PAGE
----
Creating art inspires cancer patients

Published: Tuesday, Nov. 19, 2013 6:00 a.m. CDT • Updated: Tuesday, Nov. 19, 2013 2:13 p.m. CDT
Caption
In this Oct. 30, 2013 photo, Victoria Manheim, a senior in art from Illinois State University, paints a scene for Community Cancer Center patient Roberta Fuller, while Fuller receives a chemotherapy drug by intravenous drip in Normal. Fuller and Manheim are part of a project entitled Wall of Hope to help cancer patients to express themselves using art. (AP Photo/The Pantagraph, Steve Smedley)

NORMAL (AP) — Victoria Manheim, a senior in art from Illinois State University, painted a scene based on a pencil sketch by Roberta Fuller.

Fuller, holding the pencil and sitting beside Manheim, suggested colors as Manheim painted while balancing the canvas on her lap.

"I sketched what gives me hope," said Fuller, 55, of Bloomington.

As Fuller received a chemotherapy drug by intravenous drip, the painting — of the biblical empty tomb in the foreground and Mount Calvary and a sunrise in the background — took shape.

Manheim — using a Styrofoam bowl as her paint pallet — wrote "Eternal Life" at the top of the art.

"What gives me hope is knowing that once this body is done, that isn't the end," said Fuller, who has stage IV breast cancer, meaning it has spread to other organs in the body.

Fuller and Manheim are part of a project — called Wall of Hope — at the Community Cancer Center in Normal to help cancer patients to express themselves using art.

"Instead of focusing on the downside of why I'm sitting here, I'm thinking hopeful thoughts," Fuller said as chemotherapy and art continued concurrently on Wednesday in the infusion therapy area that was packed with patients. "The more hopeful you are, the better you feel and your ability to fight the disease is enhanced."

The Rev. Cheryl Peterson-Karlan, cancer center chaplain, thought of the project after having "wonderful experiences" using art to help patients in a support group. Using $3,000 from the Illinois Prairie Community Foundation to buy materials, she then went to ISU to involve art faculty and students.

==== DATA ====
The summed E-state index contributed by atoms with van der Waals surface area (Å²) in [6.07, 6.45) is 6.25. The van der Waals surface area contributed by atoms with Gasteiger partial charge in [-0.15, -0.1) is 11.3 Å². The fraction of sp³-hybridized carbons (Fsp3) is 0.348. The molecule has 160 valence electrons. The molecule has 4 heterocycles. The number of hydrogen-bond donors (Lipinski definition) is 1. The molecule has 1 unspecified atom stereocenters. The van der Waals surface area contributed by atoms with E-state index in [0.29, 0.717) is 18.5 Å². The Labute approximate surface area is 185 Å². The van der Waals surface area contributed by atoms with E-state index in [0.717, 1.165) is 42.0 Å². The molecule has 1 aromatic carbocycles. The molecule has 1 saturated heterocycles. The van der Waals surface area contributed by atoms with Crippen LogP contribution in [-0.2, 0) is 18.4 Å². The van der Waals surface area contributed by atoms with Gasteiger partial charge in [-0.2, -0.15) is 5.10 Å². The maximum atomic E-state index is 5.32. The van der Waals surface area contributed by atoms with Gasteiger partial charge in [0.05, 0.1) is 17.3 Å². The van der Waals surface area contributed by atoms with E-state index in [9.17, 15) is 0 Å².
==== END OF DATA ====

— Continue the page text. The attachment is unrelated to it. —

Patients and family members, staff members, art faculty and students and artists in the community were invited to use paint or mixed media on canvas to express hope.

Some participants — like Fuller and Manheim — have paired up, with patients sketching their ideas and artists painting for them.

"I love interacting with people and hearing their stories," said Manheim of Oregon. "I like to see what gives them joy and hope."

For example, one throat cancer survivor's symbol of hope was a hamburger because she was looking forward to eating one again. So, Manheim helped her to paint a hamburger. Another patient's symbol of hope was his wife. So Manheim helped him to paint that image.

"When I help people to feel better, it gives me joy," she said.

Other art on temporary display in a waiting room includes a patient who depicted "a road less traveled" to symbolize not only his colon cancer diagnosis but how that diagnosis opened his eyes to see beauty in the world.

Some patients, such as Tami Clark, 54, of Normal, are painting on their own.

Balancing a canvas on her lap as she received infusion therapy to protect her bones from damage from her stage IV breast cancer, Clark painted a bright fall scene depicting a tree losing its leaves and three hearts. The painting was for her sister, who also has cancer, with the leaves representing her sister's hair loss, the hearts representing Clark's sisters and bright colors representing hope for a better quality of life.

"Without hope, we're lost," said Clark, surrounded by other patients also receiving infusion therapy. "I feel strongly about passing on encouragement to people."

As the two-week project ended Friday, Peterson-Karlan expected 70 pieces of art to be completed. ISU interior design students will offer ideas on how to display the art long-term.

The chaplain smiled.

"People want to talk about hope."

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